When we arrived, the big room was packed with people, some sitting, many standing in a long line that knotted and snaked around the room. We went up to the ticket counter, and the man told us to get in the line if we wanted to go to Kumasi. When we asked where the line went and what it was for, the man, as well as all the Ghanaians within earshot of our silly obruni question, laughed heartily. We finally devined correctly the location of the end of the line, and a sympathetic British man (who had overheard our interaction at the ticket window) came over to explain the situation. “The buses to Kumasi are supposed to come every half-hour,” he explained, “but something’s a bit off, I think, because I’ve been in line now for four hours, and not a bus has come by. The line does not go anywhere, per say, rather you just stand in it till the bus comes, and then everyone rushes to buy tickets, and then you wait again in a separate line outside, hoping enough buses come so that you’ll get to use the ticket that you’ve bought, if you were able to get one in the initial scramble.” We thanked him, and waited for about a half an hour in the line to nowhere. We soon realized, however, that even if the bus arrived soon, and we somehow got on it (this was merely to humor ourselves, for the notion was exceedingly implausible), and it somehow arrived in Kumasi without breaking down for any of a number of reasons, we would still not get there till at least 8pm (it was almost 4pm by that time). Since we would have to leave extremely early on Sunday morning to assure that we were back in time for the 3pm PTA meeting that Mr. Kabutey had told us about, this would mean that we had only one day in Kumasi, and perhaps it was not worth the trip for so short a time. And anyway, it seemed very unlikely that we would get a bus anytime soon, if at all.
We soon resolved to spend the night on the beach in Accra (in a hotel this time, for a change), and a cab driver brought us to “the Rising Phoenix.” The Rising Phoenix was a hotel with seven small guest houses perched at the top of a huge, craggy cliff, overlooking the ocean (the beach in Accra is not really accessible for sunbathers). The view was breathtaking, and I imagine it would’ve been priceless in the US, but we managed to secure one of the small guesthouses (with a bed, an extra mattress for Will, and a bathroom!) for only 40 cedis for the night. The rest of the hotel was a vast, open cabana, with dozens of tables, chairs, and decks made out of what appeared to be a cheaply-painted bamboo with a coconut-grass roof for shade. The place had live music a few nights a week, and the size of the deck seemed much more appropriate to a large crowd than to the seven small bedrooms in the back. However, there was no music tonight, and it seemed rather empty. The menus had both Ghanaian and American offerings, and the luscious delicacies got us all quite excited. We ordered a vegetable pie, guacamole with pita, hot chocolate and Irish coffee from the extensive menu. Unfortunately, we were informed by the stout, somewhat odd Dutch proprietor that none of those particular items were available at the moment, so we soon left to get dinner at another restaurant, Osekan, which was a few minutes walk along the cliff.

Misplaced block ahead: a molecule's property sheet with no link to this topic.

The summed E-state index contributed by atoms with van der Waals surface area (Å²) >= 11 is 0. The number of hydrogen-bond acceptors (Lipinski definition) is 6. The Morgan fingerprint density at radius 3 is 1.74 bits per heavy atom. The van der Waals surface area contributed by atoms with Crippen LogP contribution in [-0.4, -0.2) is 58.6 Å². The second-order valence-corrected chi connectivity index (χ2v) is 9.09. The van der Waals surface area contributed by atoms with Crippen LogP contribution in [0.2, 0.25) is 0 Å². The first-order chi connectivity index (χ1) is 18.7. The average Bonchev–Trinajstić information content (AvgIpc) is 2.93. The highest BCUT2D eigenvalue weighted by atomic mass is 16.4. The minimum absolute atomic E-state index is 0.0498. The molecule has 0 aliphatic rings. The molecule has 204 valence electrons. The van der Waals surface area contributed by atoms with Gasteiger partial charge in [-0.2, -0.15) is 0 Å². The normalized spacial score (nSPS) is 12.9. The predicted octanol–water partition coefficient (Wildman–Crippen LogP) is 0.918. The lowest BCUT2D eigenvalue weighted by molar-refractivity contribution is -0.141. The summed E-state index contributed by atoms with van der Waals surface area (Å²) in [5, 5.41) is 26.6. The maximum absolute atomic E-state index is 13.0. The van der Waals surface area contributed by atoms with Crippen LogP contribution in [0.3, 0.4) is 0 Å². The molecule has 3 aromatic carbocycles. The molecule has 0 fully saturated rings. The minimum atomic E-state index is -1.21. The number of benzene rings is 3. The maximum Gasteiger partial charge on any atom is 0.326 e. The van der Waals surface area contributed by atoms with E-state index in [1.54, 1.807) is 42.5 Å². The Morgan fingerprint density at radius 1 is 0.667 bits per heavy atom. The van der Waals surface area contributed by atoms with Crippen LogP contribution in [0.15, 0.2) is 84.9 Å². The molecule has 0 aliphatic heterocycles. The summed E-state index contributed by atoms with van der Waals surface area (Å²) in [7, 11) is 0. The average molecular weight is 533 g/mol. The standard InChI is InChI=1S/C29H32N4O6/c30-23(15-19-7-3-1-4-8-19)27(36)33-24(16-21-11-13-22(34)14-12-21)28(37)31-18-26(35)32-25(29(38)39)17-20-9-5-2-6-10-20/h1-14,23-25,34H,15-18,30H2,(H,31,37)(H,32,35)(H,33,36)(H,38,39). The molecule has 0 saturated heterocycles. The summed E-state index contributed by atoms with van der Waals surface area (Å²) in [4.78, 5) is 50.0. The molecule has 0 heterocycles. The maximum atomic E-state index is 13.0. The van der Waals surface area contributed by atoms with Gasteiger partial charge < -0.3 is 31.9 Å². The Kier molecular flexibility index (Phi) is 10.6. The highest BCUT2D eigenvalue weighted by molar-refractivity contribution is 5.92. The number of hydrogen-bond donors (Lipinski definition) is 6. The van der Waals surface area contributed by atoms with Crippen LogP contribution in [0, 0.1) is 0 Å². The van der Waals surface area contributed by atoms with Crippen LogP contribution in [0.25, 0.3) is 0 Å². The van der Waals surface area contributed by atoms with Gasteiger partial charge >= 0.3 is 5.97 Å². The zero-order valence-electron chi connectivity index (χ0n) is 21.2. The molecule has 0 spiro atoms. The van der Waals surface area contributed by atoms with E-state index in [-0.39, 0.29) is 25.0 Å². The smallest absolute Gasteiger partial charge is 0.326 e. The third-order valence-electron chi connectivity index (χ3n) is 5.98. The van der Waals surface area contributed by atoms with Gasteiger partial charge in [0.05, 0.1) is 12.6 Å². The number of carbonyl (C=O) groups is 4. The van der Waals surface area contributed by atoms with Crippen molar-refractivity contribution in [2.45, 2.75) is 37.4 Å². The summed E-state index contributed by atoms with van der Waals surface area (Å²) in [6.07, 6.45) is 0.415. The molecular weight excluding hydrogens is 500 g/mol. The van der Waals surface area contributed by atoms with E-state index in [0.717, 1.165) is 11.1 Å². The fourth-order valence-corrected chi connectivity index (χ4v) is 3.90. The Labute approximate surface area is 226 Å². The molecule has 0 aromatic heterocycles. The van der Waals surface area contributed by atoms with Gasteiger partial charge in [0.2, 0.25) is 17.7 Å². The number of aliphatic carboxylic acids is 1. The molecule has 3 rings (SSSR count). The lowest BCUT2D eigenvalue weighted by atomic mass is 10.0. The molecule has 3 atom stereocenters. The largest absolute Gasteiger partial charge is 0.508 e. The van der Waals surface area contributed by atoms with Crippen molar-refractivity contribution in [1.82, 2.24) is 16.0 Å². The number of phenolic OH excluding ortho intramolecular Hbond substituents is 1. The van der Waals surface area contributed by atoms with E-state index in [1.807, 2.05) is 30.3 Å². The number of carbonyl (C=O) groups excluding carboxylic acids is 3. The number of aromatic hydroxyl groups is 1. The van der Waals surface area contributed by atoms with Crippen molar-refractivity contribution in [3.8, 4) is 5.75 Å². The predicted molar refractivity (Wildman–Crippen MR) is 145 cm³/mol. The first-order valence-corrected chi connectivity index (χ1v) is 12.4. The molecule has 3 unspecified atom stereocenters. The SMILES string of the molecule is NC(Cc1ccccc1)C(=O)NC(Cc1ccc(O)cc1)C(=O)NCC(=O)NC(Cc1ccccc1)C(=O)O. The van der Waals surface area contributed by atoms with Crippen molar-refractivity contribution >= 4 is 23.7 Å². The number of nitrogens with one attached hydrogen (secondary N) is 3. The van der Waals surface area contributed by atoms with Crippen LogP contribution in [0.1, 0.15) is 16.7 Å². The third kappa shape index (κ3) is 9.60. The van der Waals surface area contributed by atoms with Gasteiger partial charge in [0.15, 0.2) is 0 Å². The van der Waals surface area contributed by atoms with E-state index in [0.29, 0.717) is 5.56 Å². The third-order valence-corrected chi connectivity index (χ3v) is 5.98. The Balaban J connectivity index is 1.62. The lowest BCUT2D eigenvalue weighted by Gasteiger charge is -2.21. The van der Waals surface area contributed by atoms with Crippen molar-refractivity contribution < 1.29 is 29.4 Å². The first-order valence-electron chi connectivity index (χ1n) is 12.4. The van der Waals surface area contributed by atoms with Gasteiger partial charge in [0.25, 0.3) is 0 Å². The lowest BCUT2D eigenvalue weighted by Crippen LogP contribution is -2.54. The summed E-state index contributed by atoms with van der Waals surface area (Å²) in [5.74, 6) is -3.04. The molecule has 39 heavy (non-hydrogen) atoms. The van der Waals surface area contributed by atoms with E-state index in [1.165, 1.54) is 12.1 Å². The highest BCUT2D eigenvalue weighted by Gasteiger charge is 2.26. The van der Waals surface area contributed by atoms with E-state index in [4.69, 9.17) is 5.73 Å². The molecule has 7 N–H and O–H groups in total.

As we headed in that direction, we stopped to buy a snack of plantain chips (we prefer the yellow, which are made with unripe plantains, to the brown, which are made with ripe ones). We also passed a tent with singing coming out of it and an enormous crowd assembled around. When we managed to peer in, we saw a half-dozen middle-aged women, faces covered with intricate patterns of white paint, chanting loudly. Each had a purple cloth tied on as a skirt, and nothing on top, and they danced vigorously as they sang. The other onlookers explained that the women were fetish priests, and we were intrigued that on a street corner in Accra, the performance of their rituals might draw such a large crowd.
Because the path down to the restaurant was invisible from the main road, we were unable to find it at first, and three Ghanaian men eagerly offered to walk us there. We felt somewhat uncomfortable and did not particularly want their company, but they walked with us for about ten minutes nonetheless, until we arrived at the steps that lead down the edge of the cliff to the restaurant. Before we descended, their friendly banter changed sharply into demands for us to buy them drinks and give them money. Annabel flatly refused, and angrily criticized their false generosity. They immediately called us all “evil racists” who would not be kind, would not be friends, etc. This was very frustrating, we felt quite uncomfortable, and they were causing a scene, so Will handed them each a cedi or two and bid them leave us in peace.